>>>       citation
>>>       counts independent of the universities (in conjunction with  
>>> Thomson
>>>       Scientific and possibly EndNote Web). The Australian  
>>> Government
>>>       will be
>>>       approached for funds to universities to establish these IRs.
>>>       * The RQF will actually use citation metrics in the
>>>       assessment, not
>>>       just test them as a "shadow exercise" as in the next RAE.  
>>> This will
>>>       mean
>>>       that the OA citation advantage will suddenly look very  
>>> attractive
>>>       to
>>>       Australian universities, though it is a bit late to do  
>>> anything
>>>       about it
>>>       five years into a six-year window. However, with 2014 in mind,
>>>       there will be
>>>       pressure to increase citations.
>>>       * Every university will have to have an IR to hold the
>>>       full-text of
>>>       Research Outputs. About half already do, with EPrints and  
>>> DSpace
>>>       being the
>>>       most popular software with a few Fedora-based repositories and
>>>       outsourced
>>>       ProQuest hosts. There will be funding to establish  
>>> repositories.
>>>       * I expect a mad scramble in the smaller universities, with
>>>       outsourcing and hosting solutions being very attractive. Money
>>>       fixes
>>>       everything. The ones that have been dithering will regret it.
>>>       * All Research Output generated by all Research Groups will
>>>       have to
>>>       be in the IRs for the RQF. This may amount to 50% of the  
>>> university
>>>       research
>>>       production over six years, or more or less depending on how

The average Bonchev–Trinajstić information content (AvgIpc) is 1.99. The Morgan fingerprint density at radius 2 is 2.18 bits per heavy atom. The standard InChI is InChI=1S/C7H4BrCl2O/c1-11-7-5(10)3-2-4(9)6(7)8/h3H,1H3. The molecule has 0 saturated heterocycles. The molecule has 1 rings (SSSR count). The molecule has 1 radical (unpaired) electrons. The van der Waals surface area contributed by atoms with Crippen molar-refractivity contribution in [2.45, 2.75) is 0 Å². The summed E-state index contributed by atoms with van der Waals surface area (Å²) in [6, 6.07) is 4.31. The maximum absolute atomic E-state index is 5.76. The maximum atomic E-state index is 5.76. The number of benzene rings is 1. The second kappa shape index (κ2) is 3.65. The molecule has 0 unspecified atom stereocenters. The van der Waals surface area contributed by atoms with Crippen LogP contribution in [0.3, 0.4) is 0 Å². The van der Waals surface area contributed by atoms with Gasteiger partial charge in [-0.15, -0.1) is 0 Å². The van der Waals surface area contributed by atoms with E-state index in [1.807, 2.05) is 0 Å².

>>>       research
>>>       intensive it is. There are two corollaries: (a) this is  
>>> Mandate by
>>>       Money,
>>>       and (b) there will be frantic activity over 2007 to put in the
>>>       backlog of
>>>       2002-2006 publications.
>>>       * Since one does not know what Research Output will be
>>>       needed in
>>>       2014, and only a general clue in 2007, 100% institutional  
>>> mandates
>>>       are
>>>       likely to spring up all over the place, in the form of  
>>> Mandate by
>>>       Administration. What I mean by this is that the deposition  
>>> of the
>>>       paper will
>>>       be integrated with the already present administrative annual
>>>       requirement to
>>>       report the publication to the Australian Government.
>>>       * Although it is nowhere stated explicitly that I can see, I
>>>       read
>>>       between the lines that the RQF may be expecting to get  
>>> access to
>>>       the
>>>       publisher's pdf. This means that it will have to be in the
>>>       repository as
>>>       "restricted access" in most cases or as a link to an OA  
>>> source.
>>>       There is no
>>>       reason why the OA postprint cannot be there as "open  
>>> access" as
>>>       well, of
>>>       course, and if a citation advantage is to be got, it will  
>>> need to
>>>       be.
>>>       Please feel free to blog this or forward this to anyone you  
>>> think
>>>       may be
>>>       interested. My apologies for cross-posting.
>>>       Arthur Sale
>>>       Professor of Computing (Research)
>>>       University of Tasmania
>>> Linda Butler
>>> Research Evaluation and Policy Project
>>> Research School of Social Sciences
>>> The Australian National University
>>> ACT 0200 Australia
>>> Tel: 61 2 61252154 Fax: 61 2 61259767